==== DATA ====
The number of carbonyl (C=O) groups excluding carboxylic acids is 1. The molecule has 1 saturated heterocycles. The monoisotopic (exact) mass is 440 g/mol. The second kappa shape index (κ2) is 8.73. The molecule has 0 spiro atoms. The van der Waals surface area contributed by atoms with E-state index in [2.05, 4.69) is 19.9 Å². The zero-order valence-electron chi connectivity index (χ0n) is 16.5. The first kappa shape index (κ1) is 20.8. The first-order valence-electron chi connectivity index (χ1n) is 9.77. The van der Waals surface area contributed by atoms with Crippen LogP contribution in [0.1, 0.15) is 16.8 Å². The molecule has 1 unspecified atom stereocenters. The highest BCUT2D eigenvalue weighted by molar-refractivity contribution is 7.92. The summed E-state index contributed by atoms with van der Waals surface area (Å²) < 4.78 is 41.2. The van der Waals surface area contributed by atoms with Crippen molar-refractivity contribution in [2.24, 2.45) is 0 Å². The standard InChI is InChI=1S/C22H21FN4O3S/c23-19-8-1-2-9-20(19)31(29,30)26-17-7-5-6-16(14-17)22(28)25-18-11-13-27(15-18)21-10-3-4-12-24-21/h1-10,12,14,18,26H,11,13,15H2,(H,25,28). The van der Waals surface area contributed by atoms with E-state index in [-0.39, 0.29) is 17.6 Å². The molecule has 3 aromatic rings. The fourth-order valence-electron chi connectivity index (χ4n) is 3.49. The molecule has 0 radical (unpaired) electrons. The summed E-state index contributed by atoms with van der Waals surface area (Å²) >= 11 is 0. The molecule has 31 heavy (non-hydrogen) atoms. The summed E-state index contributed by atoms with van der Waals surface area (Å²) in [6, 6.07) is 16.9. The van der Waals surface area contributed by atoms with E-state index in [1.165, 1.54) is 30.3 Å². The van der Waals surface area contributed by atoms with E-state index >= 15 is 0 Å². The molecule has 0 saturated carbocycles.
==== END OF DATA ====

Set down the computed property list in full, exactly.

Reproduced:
The number of carbonyl (C=O) groups excluding carboxylic acids is 1. The molecule has 1 saturated heterocycles. The monoisotopic (exact) mass is 440 g/mol. The second kappa shape index (κ2) is 8.73. The molecule has 0 spiro atoms. The van der Waals surface area contributed by atoms with E-state index in [2.05, 4.69) is 19.9 Å². The zero-order valence-electron chi connectivity index (χ0n) is 16.5. The first kappa shape index (κ1) is 20.8. The first-order valence-electron chi connectivity index (χ1n) is 9.77. The van der Waals surface area contributed by atoms with Crippen LogP contribution in [0.1, 0.15) is 16.8 Å². The molecule has 1 unspecified atom stereocenters. The highest BCUT2D eigenvalue weighted by molar-refractivity contribution is 7.92. The summed E-state index contributed by atoms with van der Waals surface area (Å²) < 4.78 is 41.2. The van der Waals surface area contributed by atoms with Crippen molar-refractivity contribution in [2.24, 2.45) is 0 Å². The standard InChI is InChI=1S/C22H21FN4O3S/c23-19-8-1-2-9-20(19)31(29,30)26-17-7-5-6-16(14-17)22(28)25-18-11-13-27(15-18)21-10-3-4-12-24-21/h1-10,12,14,18,26H,11,13,15H2,(H,25,28). The van der Waals surface area contributed by atoms with E-state index in [-0.39, 0.29) is 17.6 Å². The molecule has 3 aromatic rings. The fourth-order valence-electron chi connectivity index (χ4n) is 3.49. The molecule has 0 radical (unpaired) electrons. The summed E-state index contributed by atoms with van der Waals surface area (Å²) >= 11 is 0. The molecule has 31 heavy (non-hydrogen) atoms. The summed E-state index contributed by atoms with van der Waals surface area (Å²) in [6, 6.07) is 16.9. The van der Waals surface area contributed by atoms with E-state index in [1.165, 1.54) is 30.3 Å². The van der Waals surface area contributed by atoms with E-state index >= 15 is 0 Å². The molecule has 0 saturated carbocycles.